In reading the headlines this morning, you’d think that last month’s Existing Home Sales figure signaled more trouble ahead for the housing market.
Quite the contrary.
Beyond the attention-grabbing headlines is the real story; the one that shows — once again — that housing market fundaments are coming back into balance.
As home values tick lower, it appears, value buyers are stepping in and snapping up supply. It’s true that the number of homes sold fell to its lowest levels in 12 years, but we can’t ignore the fact that the number of homes available to buy fell, too.
- Banks have put the brakes on foreclosures
- Economic uncertainty is reducing job-related relocations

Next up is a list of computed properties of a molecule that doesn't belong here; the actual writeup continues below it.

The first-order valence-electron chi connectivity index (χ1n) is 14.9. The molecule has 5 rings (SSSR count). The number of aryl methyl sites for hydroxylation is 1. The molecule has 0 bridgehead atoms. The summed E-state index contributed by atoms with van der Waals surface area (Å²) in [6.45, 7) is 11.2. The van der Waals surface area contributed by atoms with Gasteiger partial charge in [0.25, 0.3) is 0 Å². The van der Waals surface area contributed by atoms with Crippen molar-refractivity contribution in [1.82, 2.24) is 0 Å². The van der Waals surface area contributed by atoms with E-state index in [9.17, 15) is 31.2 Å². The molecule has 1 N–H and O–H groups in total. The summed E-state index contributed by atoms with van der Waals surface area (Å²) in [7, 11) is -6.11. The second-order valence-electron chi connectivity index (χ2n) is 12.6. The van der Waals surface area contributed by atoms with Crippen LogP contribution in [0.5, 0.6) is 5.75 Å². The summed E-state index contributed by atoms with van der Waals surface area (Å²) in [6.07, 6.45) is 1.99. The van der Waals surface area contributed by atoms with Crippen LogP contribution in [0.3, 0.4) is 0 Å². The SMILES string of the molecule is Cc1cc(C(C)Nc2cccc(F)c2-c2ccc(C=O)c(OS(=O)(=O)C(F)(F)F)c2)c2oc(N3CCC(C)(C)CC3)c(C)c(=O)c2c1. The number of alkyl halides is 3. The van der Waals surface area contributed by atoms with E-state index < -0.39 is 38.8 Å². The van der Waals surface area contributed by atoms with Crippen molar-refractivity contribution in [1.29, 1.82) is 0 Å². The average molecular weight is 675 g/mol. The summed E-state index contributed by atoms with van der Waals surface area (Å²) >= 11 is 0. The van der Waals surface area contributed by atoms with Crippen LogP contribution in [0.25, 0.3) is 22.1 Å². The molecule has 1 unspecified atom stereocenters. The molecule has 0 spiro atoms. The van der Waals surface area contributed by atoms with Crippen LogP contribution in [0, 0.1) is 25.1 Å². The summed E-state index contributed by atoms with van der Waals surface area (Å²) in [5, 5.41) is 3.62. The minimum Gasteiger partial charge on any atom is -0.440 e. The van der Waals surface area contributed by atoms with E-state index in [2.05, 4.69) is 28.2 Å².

- Builders have all but stopped building new homes
The national housing supply is as low as it’s been in more than a year.
Based on the current rate of sales activity, the national housing supply would be 100% sold in 9.6 months — a two-month improvement from the high point set in June 2008.
Demand for homes is expected to rise, too:
- The Federal Reserve is trying to hold mortgage rates low
- Fannie Mae is opening its checkbook to real estate investors
- The stimulus package is granting tax credits to first-timers
So, it’s not that the headlines are wrong; it’s just that they’re incomplete.
In looking at all of the data and not just one sliver of it, we can find hope. Falling supply plus rising demand leads home values higher and that’s the basis for a recovery.